More than Just a Website: Stumbling Upon Digital History

Photo by Pixabay on Pexels.com

by Alex Shehigian

I never considered myself to be technologically inclined growing up. In fact, there was a running joke in high school that I was anti-tech because I never had my school-issued Chromebook on my person and was one of the few students to still take handwritten notes. I was not particularly opposed to incorporating the digital into daily life; I simply felt I would never need or want to become more than casually acquainted with it.

My perspective began to shift, however, while browsing job listings.

I’m a public history major and hope to spark society’s interest in the past through developing innovative exhibits and educational programs at museums. While working with items typically associated with the past—books, letters, and newspapers—is certainly part of a public historian’s job, I quickly found that almost every posting called for digital skills, particularly in the realm of website development. This all made sense to me; I knew that many museum websites were old, neglected, and visually unappealing, while digital content was the preferred way to engage my generation.

Upon enrollment at Messiah University, I signed myself up for an introductory-level website building course. I familiarized myself with HTML, CSS, and JavaScript. I learned how to fix those formatting issues that made unmaintained sites so user-hostile.

When I added a Digital Public Humanities minor in the spring of my freshman year, I thought I would just be getting more in-depth training in web development and perhaps a little exposure to filmmaking. What began as a quest to become a more hirable public historian, however, transformed into a deep exploration of the meaning the digital revolution carries for humanities scholarship. This minor has presented me with the opportunity to create meaningful digital scholarship through digital humanities project courses. Currently, I’m working with other Messiah University students and the Civic Club of Harrisburg on a project that will honor the women of Harrisburg’s City Beautiful Movement. I look forward to providing more updates on this initiative throughout our research process.

This semester, I’m also taking a course in digital history. Thus far, it has built upon the understandings I began to develop last year. It has shown me that digital history is more than just websites—it is a different way of thinking about and conducting historical scholarship.

Digital history projects encourage collaboration between academic historians and the community.
Photo by Dio Hasbi Saniskoro on Pexels.com

My favorite element of digital history is its deeply collaborative nature. In class, we learned that, as Daniel J. Cohen and Roy Rosenzweig note in their book, Digital History: A Guide to Gathering, Preserving, and Presenting the Past on the Web, when history is brought into the digital landscape, the barrier for entry to the field is lowered significantly. This means that the creation of valuable historical scholarship is no longer restricted to academics with upper-level history degrees. Rather, institutions will often partner with the public, enabling the people in the community to bring their own insights and perspectives into the conversation. We looked at digital history projects such as Victoria’s Victoria and Railroads and the Making of Modern America, both of which are websites that blend the contributions of academic historians and members of the community.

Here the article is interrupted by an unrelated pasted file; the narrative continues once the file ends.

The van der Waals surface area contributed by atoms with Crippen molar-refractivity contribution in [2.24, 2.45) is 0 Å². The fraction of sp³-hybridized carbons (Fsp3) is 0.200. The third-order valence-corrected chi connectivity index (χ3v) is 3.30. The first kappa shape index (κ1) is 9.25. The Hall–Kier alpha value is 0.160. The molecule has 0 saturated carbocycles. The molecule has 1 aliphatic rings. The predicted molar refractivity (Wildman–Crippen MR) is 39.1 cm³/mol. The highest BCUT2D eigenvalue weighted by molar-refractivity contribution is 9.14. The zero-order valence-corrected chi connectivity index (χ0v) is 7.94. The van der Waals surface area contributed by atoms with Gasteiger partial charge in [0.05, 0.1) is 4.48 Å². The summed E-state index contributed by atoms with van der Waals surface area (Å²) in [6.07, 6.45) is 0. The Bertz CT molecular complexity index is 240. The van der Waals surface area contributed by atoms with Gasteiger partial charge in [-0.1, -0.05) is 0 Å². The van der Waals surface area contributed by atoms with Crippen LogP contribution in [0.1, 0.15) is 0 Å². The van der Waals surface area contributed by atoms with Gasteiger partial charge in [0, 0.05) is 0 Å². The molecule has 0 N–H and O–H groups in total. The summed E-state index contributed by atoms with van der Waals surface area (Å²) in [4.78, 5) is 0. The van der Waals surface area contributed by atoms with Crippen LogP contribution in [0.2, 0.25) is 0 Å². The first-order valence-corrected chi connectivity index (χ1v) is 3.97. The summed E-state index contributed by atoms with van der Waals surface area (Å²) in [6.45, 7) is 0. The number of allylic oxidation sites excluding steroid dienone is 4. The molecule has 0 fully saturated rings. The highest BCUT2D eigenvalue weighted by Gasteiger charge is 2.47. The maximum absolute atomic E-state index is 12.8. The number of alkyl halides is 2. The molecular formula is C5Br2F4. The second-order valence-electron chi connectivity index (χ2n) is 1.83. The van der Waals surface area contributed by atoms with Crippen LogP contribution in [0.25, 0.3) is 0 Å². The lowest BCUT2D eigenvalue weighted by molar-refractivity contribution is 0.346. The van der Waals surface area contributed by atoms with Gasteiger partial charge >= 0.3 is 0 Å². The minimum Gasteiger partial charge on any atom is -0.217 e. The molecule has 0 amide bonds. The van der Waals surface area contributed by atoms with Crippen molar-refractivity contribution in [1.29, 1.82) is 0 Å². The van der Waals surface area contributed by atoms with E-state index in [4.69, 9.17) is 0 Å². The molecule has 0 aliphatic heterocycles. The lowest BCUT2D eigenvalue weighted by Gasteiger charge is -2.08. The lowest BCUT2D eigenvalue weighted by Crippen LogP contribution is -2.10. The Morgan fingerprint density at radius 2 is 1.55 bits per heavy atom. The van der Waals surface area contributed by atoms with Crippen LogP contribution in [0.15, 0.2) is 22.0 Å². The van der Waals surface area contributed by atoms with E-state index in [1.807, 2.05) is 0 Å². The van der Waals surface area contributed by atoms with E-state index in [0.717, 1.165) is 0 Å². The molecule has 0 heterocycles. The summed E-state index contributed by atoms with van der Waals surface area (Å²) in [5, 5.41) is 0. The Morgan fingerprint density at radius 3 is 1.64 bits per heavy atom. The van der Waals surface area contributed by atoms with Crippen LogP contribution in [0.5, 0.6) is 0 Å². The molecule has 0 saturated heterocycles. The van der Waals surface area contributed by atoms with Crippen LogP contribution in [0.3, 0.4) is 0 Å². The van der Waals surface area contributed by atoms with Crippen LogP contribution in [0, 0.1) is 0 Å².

Digital tools, such as word clouds, help visualize the frequency of words and phrases in texts. This word cloud, made with Wheaton College’s Lexos, shows the most frequently occurring words in Sophocles’ Oedipux Rex.

We’ve also been exposed to the concerns scholars are raising about the impact of the digital on historical scholarship. This past week, we looked at the meaning of making the transition from “documents to data,” a concept identified by Jim Mussel. When uploading the information from historical documents onto the web as machine-readable text, we are enabling computers to manipulate this information in new ways. We can determine the frequency of a given word or phrase in a document or compare the frequency of this phrase in all documents from two different time periods or authors. Accordingly, the digital allows us to analyze historical information in broader, pattern-based ways, but the amount of contextual information we incorporate in our analysis when the historical information is isolated from the physical book, newspaper, or letter it was originally contained in is called into question.

The study of digital history is about much more than collaboration and datafication, but these two concepts begin to demonstrate its complexity. Digital history certainly presents many challenges, but it also creates so many opportunities for new connections, new ideas, and new conversations about our past. I look forward to engaging with these opportunities by putting skills and concepts I learn into practice through the project component of this digital history course. While I do not know exactly what that will look like yet, I am fully confident it will be more than “just” a website.

Alex Shehigian is a sophomore at Messiah University. She is majoring in public history and minoring in the digital public humanities. She is also an Archives Office Assistant at the Messiah University Archives and volunteers with the Walt Whitman Birthplace Association archives.

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